NEW YORK -- Tim Brosnan will leave Major League Baseball at the end of January after losing to Rob Manfred in the competition to succeed Bud Selig as commissioner.
Brosnan, who joined MLB in 1991, is among six executive vice presidents serving under Selig and Manfred, who was promoted from EVP to chief operating officer in September 2013 after Selig announced his intention to leave in January 2015.
In the August vote to replace Selig, the 56-year-old Brosnan was one of three candidates but withdrew just before the start of balloting when it became apparent he likely had just one vote. Manfred was elected MLB's 10th commissioner over Boston Red Sox Chairman Tom Werner and will take over from Selig on Jan. 25.
With Brosnan's departure, Manfred is expected to give expanded roles to Bob Bowman, the president of MLB Advanced Media, and Tony Petitti, the president of the MLB Network.
"I want to thank commissioner Selig for his leadership and for giving me the opportunity to work in the business of baseball," Brosnan said in a statement released Wednesday. "I thank the owners of the major league clubs for their support and guidance during my tenure. And finally, I want to wish Rob Manfred the greatest success in his term as commissioner."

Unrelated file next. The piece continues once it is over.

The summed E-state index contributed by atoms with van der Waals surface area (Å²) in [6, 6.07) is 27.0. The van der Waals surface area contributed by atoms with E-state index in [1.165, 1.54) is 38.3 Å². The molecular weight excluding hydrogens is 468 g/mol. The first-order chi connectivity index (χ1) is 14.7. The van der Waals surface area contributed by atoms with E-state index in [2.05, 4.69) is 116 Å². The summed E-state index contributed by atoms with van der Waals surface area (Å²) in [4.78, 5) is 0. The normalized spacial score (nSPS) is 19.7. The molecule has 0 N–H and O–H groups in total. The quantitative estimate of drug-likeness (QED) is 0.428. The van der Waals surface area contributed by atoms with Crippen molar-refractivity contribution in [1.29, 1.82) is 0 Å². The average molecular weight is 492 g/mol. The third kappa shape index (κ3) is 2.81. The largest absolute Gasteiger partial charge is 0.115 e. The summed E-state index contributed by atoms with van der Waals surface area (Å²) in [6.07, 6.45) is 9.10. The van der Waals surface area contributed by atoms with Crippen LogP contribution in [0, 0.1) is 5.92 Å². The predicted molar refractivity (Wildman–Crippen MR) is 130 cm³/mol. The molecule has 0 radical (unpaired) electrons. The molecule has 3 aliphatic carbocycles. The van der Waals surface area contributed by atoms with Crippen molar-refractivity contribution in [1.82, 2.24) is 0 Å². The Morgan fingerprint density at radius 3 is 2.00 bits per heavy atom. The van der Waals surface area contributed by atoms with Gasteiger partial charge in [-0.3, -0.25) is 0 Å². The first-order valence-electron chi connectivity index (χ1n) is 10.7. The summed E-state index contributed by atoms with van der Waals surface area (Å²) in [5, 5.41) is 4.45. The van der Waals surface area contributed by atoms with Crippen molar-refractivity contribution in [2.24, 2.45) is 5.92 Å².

Brosnan captained Georgetown's baseball team, received a degree from the Fordham University School of Law and worked at the law firm Kelley Drye & Warren. He was hired by MLB as vice president of international business affairs in 1991, became chief operating officer of Major League Baseball International in 1994 and senior vice president of domestic and international properties in 1998. He has been EVP for business since 2000 and was a key figure in the negotiations of MLB's national broadcasting contracts.
"His efforts benefited many facets of our game and contributed to the prosperous state of the national pastime today," Selig said in a statement.